Do Children Thrive with Routines?

    Whether you consider yourself a free-spirit or a highly organized individual, there’s no doubt that there are some routines you’ve put in place to help things run smoothly and efficiently in your life. From health routines to cleaning routines, regular and consistent steps help to bring about good results. Just like adults, children require routines to help them get through their day, too. But more than that, children actually thrive with routines because routines help them to learn, build confidence, and give them the feeling of security vital to experiencing a stable childhood.

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  • Child engages in STEM education by playing with blocks and tools on the floor

    What is STEM and Why is it So Important?

    Standing for science, technology, engineering, and mathematics, STEM has become a hot topic in recent years because of the prevalence of (lucrative) technology-centered careers all over the globe. Studies show that STEM careers have grown 70% since 1990 and the United States Bureau of Labor Statistics predicts a 10.5% growth in STEM jobs within the next decade, a statistic that is only apt to grow as technology continues to advance. Because of its high demand, education has placed a strong emphasis for STEM-based programs and curriculum. In fact, the U.S. government has poured hundreds of millions of dollars into STEM education!.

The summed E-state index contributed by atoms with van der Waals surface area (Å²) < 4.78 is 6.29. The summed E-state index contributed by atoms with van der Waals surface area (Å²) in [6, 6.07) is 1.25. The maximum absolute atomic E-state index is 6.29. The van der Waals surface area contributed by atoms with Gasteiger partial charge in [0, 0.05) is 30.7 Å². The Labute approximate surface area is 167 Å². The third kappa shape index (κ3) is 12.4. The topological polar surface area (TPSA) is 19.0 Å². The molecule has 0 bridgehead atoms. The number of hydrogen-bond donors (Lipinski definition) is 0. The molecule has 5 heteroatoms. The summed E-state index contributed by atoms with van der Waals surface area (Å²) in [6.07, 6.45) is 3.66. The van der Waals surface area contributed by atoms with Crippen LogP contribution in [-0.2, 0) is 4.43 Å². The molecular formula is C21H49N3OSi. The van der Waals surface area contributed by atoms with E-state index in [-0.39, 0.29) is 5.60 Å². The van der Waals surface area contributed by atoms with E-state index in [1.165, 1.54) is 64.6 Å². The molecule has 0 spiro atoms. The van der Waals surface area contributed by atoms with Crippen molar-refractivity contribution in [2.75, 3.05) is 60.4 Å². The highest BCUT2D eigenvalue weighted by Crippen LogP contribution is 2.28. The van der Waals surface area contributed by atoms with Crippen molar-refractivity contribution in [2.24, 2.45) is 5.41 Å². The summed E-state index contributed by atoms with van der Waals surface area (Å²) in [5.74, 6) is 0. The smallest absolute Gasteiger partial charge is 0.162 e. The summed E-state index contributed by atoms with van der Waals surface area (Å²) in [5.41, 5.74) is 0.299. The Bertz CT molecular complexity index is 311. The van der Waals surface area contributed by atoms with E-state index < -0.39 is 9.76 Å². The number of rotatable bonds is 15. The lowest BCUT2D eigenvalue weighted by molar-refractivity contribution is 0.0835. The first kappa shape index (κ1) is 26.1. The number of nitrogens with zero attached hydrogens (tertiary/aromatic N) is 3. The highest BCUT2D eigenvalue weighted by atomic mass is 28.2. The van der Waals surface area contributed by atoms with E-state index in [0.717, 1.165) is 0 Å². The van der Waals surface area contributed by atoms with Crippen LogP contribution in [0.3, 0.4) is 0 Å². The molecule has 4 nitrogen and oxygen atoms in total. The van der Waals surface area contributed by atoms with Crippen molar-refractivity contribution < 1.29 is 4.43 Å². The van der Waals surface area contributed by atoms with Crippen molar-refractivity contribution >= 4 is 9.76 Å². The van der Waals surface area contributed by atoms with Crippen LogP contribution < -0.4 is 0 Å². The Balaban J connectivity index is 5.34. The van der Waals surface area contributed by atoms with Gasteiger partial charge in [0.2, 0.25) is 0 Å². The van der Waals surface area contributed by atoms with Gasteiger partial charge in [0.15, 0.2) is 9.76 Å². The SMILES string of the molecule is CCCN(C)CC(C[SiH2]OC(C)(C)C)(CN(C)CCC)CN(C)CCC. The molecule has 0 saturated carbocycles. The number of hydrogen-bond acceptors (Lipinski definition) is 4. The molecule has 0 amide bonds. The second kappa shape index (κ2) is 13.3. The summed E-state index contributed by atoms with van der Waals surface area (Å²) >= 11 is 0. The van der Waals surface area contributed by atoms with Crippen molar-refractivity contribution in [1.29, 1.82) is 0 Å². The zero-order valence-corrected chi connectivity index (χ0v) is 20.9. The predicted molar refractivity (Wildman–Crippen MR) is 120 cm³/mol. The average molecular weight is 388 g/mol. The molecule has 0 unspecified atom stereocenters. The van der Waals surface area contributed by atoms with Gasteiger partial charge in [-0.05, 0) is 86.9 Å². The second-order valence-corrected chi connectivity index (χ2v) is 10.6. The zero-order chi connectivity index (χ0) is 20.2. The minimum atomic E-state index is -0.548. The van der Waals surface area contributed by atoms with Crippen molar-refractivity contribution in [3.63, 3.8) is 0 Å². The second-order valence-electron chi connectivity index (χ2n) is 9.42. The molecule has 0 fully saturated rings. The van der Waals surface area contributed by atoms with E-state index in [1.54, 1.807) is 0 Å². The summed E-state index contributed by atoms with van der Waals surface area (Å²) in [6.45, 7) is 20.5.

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  • Young child lies on her back with a thoughtful expression on her face.

    Promoting Problem Solving to Raise Independent Kids

    As much as we want to support our children in all areas, it is important that we are training them to eventually become independent, productive adults. One way we do this is to teach them how to solve problems for themselves.